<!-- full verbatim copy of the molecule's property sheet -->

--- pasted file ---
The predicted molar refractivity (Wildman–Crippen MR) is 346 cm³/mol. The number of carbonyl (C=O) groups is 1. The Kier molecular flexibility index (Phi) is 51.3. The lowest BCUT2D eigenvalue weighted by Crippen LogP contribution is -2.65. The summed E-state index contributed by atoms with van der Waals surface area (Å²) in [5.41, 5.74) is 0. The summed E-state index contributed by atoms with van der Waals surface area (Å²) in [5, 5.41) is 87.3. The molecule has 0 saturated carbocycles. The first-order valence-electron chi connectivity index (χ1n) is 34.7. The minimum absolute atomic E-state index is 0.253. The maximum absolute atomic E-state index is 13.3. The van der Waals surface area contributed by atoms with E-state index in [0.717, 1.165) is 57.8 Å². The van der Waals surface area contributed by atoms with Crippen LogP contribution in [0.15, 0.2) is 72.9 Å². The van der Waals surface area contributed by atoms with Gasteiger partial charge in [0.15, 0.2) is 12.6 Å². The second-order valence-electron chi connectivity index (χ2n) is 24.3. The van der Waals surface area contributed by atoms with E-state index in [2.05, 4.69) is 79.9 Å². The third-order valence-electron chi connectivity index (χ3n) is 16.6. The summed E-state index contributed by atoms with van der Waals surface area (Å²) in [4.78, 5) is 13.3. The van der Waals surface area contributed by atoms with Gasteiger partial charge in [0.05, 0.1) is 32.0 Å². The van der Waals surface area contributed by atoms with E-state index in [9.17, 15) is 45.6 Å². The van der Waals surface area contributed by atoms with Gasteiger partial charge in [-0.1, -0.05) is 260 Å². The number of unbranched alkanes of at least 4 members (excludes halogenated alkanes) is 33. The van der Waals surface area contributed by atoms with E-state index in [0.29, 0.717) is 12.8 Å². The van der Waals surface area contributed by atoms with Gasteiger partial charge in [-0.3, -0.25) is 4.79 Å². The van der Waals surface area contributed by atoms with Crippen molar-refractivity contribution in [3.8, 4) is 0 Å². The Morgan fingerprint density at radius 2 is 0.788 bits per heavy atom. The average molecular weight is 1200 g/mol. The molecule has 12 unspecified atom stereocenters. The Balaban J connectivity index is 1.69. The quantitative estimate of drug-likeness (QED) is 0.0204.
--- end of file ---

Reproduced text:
The predicted molar refractivity (Wildman–Crippen MR) is 346 cm³/mol. The number of carbonyl (C=O) groups is 1. The Kier molecular flexibility index (Phi) is 51.3. The lowest BCUT2D eigenvalue weighted by Crippen LogP contribution is -2.65. The summed E-state index contributed by atoms with van der Waals surface area (Å²) in [5.41, 5.74) is 0. The summed E-state index contributed by atoms with van der Waals surface area (Å²) in [5, 5.41) is 87.3. The molecule has 0 saturated carbocycles. The first-order valence-electron chi connectivity index (χ1n) is 34.7. The minimum absolute atomic E-state index is 0.253. The maximum absolute atomic E-state index is 13.3. The van der Waals surface area contributed by atoms with E-state index in [0.717, 1.165) is 57.8 Å². The van der Waals surface area contributed by atoms with Crippen LogP contribution in [0.15, 0.2) is 72.9 Å². The van der Waals surface area contributed by atoms with Gasteiger partial charge in [0.15, 0.2) is 12.6 Å². The second-order valence-electron chi connectivity index (χ2n) is 24.3. The van der Waals surface area contributed by atoms with E-state index in [2.05, 4.69) is 79.9 Å². The third-order valence-electron chi connectivity index (χ3n) is 16.6. The summed E-state index contributed by atoms with van der Waals surface area (Å²) in [4.78, 5) is 13.3. The van der Waals surface area contributed by atoms with Gasteiger partial charge in [0.05, 0.1) is 32.0 Å². The van der Waals surface area contributed by atoms with E-state index in [9.17, 15) is 45.6 Å². The van der Waals surface area contributed by atoms with Gasteiger partial charge in [-0.1, -0.05) is 260 Å². The number of unbranched alkanes of at least 4 members (excludes halogenated alkanes) is 33. The van der Waals surface area contributed by atoms with E-state index in [0.29, 0.717) is 12.8 Å². The van der Waals surface area contributed by atoms with Gasteiger partial charge in [-0.3, -0.25) is 4.79 Å². The van der Waals surface area contributed by atoms with Crippen molar-refractivity contribution in [3.8, 4) is 0 Å². The Morgan fingerprint density at radius 2 is 0.788 bits per heavy atom. The average molecular weight is 1200 g/mol. The molecule has 12 unspecified atom stereocenters. The Balaban J connectivity index is 1.69. The quantitative estimate of drug-likeness (QED) is 0.0204.